The only two documented DVD player interference incidents were in '99. The report I currently have is a little light on which incident belongs to which item within a year, assuming it was one of these two. Make of them what you will:

FLT mode annunciator displayed "HDG error" and "no Autoland'" messages; 30 degree split between left and C
right HDG systems using # 2 CADC; # 1 CADC agreed with standby compass;

VOR 30 degree needle difference between # I and # 2; DME and CDI Capt and FO agreed wilh GFMS and C T/O
# I VOR;
 
2013-11-24 03:54:48 PM  

insano: "spmkk: Enemabag Jones: "Invent keychain sized cell phone jammers if this gets approved.

It would not have have to be huge, just look like a GM car remote and would only have to work in bursts.  Just like that keychain tv remote thing."


Yes, because your right to not be subjected to (gasp!) nearby conversation in a semi-public place supersedes someone else's right to stay connected with their work team or speak to their loved ones.

Speaking of things that are not rights."



Emphasis corrected.

Technically neither of the above are "rights". However, the ability to stay in touch with your family while in transit is a far more reasonable expectation than silence in public. (Yes, public - the fact that you've paid for your seat doesn't make the plane your own, and it CERTAINLY doesn't give you the right to cut someone else off from communicating with the outside world just because you don't feel like being bothered by the sound of their voice.)
 
2013-11-24 05:18:01 PM  
ecx.images-amazon.com

Cockpit Confidential by Patrick Smith.

Page 159

/case closed
 
2013-11-24 08:47:53 PM  

italie: Unless you designed that system, there is no way you can make that statement. Doing so is just irresponsible. Digital signals are much less prone to certain types of interference, but by no means immune. (Adjacent band interference would be a prime example here.)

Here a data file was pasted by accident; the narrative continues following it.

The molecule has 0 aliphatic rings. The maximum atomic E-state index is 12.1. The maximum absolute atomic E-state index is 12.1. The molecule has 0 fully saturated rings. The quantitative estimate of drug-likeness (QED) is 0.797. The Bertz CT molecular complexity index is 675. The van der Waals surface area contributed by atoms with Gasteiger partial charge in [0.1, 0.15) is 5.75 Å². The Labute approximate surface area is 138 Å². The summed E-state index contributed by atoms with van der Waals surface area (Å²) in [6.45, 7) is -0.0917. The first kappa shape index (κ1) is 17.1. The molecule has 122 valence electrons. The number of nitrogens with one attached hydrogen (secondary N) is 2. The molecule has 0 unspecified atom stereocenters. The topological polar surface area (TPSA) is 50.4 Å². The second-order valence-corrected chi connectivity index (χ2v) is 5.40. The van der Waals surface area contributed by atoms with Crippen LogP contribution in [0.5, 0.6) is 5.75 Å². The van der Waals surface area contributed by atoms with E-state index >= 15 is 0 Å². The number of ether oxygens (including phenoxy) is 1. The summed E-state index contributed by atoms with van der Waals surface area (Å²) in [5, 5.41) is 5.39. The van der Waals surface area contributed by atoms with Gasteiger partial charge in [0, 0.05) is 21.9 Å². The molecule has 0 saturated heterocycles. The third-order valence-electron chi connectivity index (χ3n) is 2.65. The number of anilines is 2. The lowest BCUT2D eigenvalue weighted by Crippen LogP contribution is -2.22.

I have more than enough expertise in digital electronics and wireless digital communication to be certain that the suggestion that this was caused by some portable DVD player is utter bullshiat.

When you break digital packets transmitted via any medium (including radio waves through air) you don't merely change the data inside the packet, you destroy the packet. There's no way that a portable DVD player receives valid GPS data packets, alters the data, reforms the packets, and then transmits them to a GPS receiver.

It's absurd to even suggest.
 
2013-11-24 09:42:20 PM  

heili skrimsli: italie: Unless you designed that system, there is no way you can make that statement. Doing so is just irresponsible. Digital signals are much less prone to certain types of interference, but by no means immune. (Adjacent band interference would be a prime example here.)

I have more than enough expertise in digital electronics and wireless digital communication to be certain that the suggestion that this was caused by some portable DVD player is utter bullshiat.

When you break digital packets transmitted via any medium (including radio waves through air) you don't merely change the data inside the packet, you destroy the packet. There's no way that a portable DVD player receives valid GPS data packets, alters the data, reforms the packets, and then transmits them to a GPS receiver.

It's absurd to even suggest.